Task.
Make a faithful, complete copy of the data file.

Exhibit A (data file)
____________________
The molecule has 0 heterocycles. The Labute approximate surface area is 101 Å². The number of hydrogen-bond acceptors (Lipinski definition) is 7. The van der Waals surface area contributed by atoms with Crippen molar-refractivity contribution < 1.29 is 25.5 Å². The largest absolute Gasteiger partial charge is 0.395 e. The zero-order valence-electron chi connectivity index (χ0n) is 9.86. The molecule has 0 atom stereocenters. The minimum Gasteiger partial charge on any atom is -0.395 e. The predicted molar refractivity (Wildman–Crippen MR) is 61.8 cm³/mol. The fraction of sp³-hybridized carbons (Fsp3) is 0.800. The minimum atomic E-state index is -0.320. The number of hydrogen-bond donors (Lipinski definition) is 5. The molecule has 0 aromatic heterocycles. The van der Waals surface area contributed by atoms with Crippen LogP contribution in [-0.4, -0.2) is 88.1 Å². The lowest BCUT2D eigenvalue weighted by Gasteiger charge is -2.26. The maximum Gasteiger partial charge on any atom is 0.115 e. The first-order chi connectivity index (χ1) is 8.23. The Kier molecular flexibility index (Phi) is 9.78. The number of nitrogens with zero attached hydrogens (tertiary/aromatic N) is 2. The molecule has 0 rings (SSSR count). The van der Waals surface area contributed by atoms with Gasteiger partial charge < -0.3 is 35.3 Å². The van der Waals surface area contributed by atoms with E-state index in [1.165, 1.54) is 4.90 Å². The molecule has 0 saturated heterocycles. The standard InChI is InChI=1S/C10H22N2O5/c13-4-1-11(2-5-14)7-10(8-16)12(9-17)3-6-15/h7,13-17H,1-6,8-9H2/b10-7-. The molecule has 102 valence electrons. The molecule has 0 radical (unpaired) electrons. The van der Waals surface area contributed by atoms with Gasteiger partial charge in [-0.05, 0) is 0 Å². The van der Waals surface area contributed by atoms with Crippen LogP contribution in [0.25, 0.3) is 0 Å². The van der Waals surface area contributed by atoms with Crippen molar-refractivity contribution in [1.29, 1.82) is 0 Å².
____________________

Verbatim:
The molecule has 0 heterocycles. The Labute approximate surface area is 101 Å². The number of hydrogen-bond acceptors (Lipinski definition) is 7. The van der Waals surface area contributed by atoms with Crippen molar-refractivity contribution < 1.29 is 25.5 Å². The largest absolute Gasteiger partial charge is 0.395 e. The zero-order valence-electron chi connectivity index (χ0n) is 9.86. The molecule has 0 atom stereocenters. The minimum Gasteiger partial charge on any atom is -0.395 e. The predicted molar refractivity (Wildman–Crippen MR) is 61.8 cm³/mol. The fraction of sp³-hybridized carbons (Fsp3) is 0.800. The minimum atomic E-state index is -0.320. The number of hydrogen-bond donors (Lipinski definition) is 5. The molecule has 0 aromatic heterocycles. The van der Waals surface area contributed by atoms with Crippen LogP contribution in [-0.4, -0.2) is 88.1 Å². The lowest BCUT2D eigenvalue weighted by Gasteiger charge is -2.26. The maximum Gasteiger partial charge on any atom is 0.115 e. The first-order chi connectivity index (χ1) is 8.23. The Kier molecular flexibility index (Phi) is 9.78. The number of nitrogens with zero attached hydrogens (tertiary/aromatic N) is 2. The molecule has 0 rings (SSSR count). The van der Waals surface area contributed by atoms with Gasteiger partial charge < -0.3 is 35.3 Å². The van der Waals surface area contributed by atoms with E-state index in [1.165, 1.54) is 4.90 Å². The molecule has 0 saturated heterocycles. The standard InChI is InChI=1S/C10H22N2O5/c13-4-1-11(2-5-14)7-10(8-16)12(9-17)3-6-15/h7,13-17H,1-6,8-9H2/b10-7-. The molecule has 102 valence electrons. The molecule has 0 radical (unpaired) electrons. The van der Waals surface area contributed by atoms with Gasteiger partial charge in [-0.05, 0) is 0 Å². The van der Waals surface area contributed by atoms with Crippen LogP contribution in [0.25, 0.3) is 0 Å². The van der Waals surface area contributed by atoms with Crippen molar-refractivity contribution in [1.29, 1.82) is 0 Å².